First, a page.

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Nutrition info

FEEDING KITTENS

HOW MANY TIMES SHOULD I FEED MY KITTEN?

Kittens under 6 months old have very tiny stomachs and will need smaller, more frequent meals than adult cats. At least 3-4 meals per day are usually recommended. As they get older they may tolerate two meals but the natural feeding regime of a wild cat is actually up to 20 small meals per day. This isn’t practical for most owners so many will leave food down all day. If your cat is greedy this can result in overeating and obesity and if your cat is fussy, dry or stale food may not be palatable for them. Owners will have to find a feeding regime that suits their cat and individual lifestyle. In general, the overall feeding amount is more important than how many meals it is divided up into.

http://www.adoptingakitten.com/new-kitten-advice/how-much-to-feed-your-new-kitten/


HOW CAN I PREVENT MY KITTEN GROWING UP FUSSY?

Cats are very sensitive to the texture, shape, smell and the taste of food and if they are not exposed to different food types and flavours when kittens this can make them fussy later in life. It’s therefore a good idea to try and offer different types of food to your kitten including dry food, moist food (in jelly or gravy), home cooked meat and semi-moist diets. However, it’s also important that any new foods are introduced carefully, in small amounts to avoid causing an upset stomach.

KEEP THE FOOD FRESH!

The temperature of the food and even the environment, season or storage conditions can also affect their food preferences. Kittens and cats prefer food at room or even body temperature so it’s best not to serve moist food straight from the fridge. Equally moist food should not be allowed to dry out as this will decrease palatability. Try to purchase smaller bags of dry food and keep them sealed when not being used. This keeps the food fresher and reduces the likelihood of a storage mite infestation.

WHAT SHOULD I LOOK FOR?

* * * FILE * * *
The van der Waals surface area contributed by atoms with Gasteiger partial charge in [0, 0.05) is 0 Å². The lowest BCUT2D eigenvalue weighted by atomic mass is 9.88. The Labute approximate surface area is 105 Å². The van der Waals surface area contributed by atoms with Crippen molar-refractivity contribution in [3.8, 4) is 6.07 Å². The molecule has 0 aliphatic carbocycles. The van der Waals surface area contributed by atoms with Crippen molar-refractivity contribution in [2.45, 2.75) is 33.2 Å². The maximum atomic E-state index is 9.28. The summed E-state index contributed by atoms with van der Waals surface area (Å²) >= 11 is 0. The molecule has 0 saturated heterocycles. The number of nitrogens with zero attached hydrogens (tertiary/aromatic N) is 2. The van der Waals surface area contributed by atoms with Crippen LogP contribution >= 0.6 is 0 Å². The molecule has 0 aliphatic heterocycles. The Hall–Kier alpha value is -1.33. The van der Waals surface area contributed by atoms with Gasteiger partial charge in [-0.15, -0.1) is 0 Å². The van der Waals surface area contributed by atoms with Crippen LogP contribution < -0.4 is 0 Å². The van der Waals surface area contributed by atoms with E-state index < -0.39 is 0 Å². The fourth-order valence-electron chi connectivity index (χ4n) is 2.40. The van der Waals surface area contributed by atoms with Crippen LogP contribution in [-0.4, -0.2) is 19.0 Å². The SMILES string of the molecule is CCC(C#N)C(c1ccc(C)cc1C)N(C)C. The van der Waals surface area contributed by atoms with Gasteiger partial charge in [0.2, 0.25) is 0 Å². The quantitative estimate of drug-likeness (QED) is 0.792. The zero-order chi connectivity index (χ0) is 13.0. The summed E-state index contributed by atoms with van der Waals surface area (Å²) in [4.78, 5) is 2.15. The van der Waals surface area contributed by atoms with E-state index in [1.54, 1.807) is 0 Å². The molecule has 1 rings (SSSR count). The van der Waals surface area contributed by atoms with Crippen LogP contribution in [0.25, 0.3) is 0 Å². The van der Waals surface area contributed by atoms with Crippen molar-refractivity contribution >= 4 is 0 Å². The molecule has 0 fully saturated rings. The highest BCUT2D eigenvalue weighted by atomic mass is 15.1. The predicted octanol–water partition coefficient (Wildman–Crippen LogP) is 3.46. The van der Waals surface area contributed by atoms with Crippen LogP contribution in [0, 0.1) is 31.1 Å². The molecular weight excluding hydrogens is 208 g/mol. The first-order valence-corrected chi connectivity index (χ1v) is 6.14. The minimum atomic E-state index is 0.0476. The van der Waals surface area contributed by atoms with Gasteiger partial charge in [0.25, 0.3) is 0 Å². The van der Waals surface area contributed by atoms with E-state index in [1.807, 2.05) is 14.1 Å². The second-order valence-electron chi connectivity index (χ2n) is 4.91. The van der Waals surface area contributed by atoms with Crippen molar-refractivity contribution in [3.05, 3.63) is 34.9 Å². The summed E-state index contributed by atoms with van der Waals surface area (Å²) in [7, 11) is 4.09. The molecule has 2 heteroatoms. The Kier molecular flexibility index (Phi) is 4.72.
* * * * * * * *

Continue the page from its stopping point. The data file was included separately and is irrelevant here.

As cute as they are, kittens are natural born hunters and require animal tissue to survive. Meat contains all 11 essential amino acids (the building blocks of protein) that cats require. For example, the amino acid taurine is needed for normal vision and a healthy heart and arginine is so essential that a deficiency can cause diarrhoea, weight loss, seizures and can quite quickly lead to death. Although legally, all kitten foods will meet your kitten’s minimum nutritional requirements, the quality can vary greatly and you should check out the ingredients (composition) and analysis. Check the back of food packets, pouches and tins and remember - a higher meat content is usually tastier and is more suited to the natural physiology of our feline friends.

Our delicious Ultra Fresh cat food is suitable for kittens from 6 months old. If you would like more information on feeding your cat please don’t hesitate to contact us. 01793 887555 or contact@vetskitchen.co.uk


Further reading:

International Cat Care – Feeding your cat or kitten

Cat’s Protection – Caring for your kitten

PDSA – Kitten and Cat diet 

Your Cat – Why is my kitten a fussy eater?

How much should you give to your dog?

Use our simple, vet approved Calorie Calculator to help you get just the right amount of good stuff in those tummys.

Calorie Calculator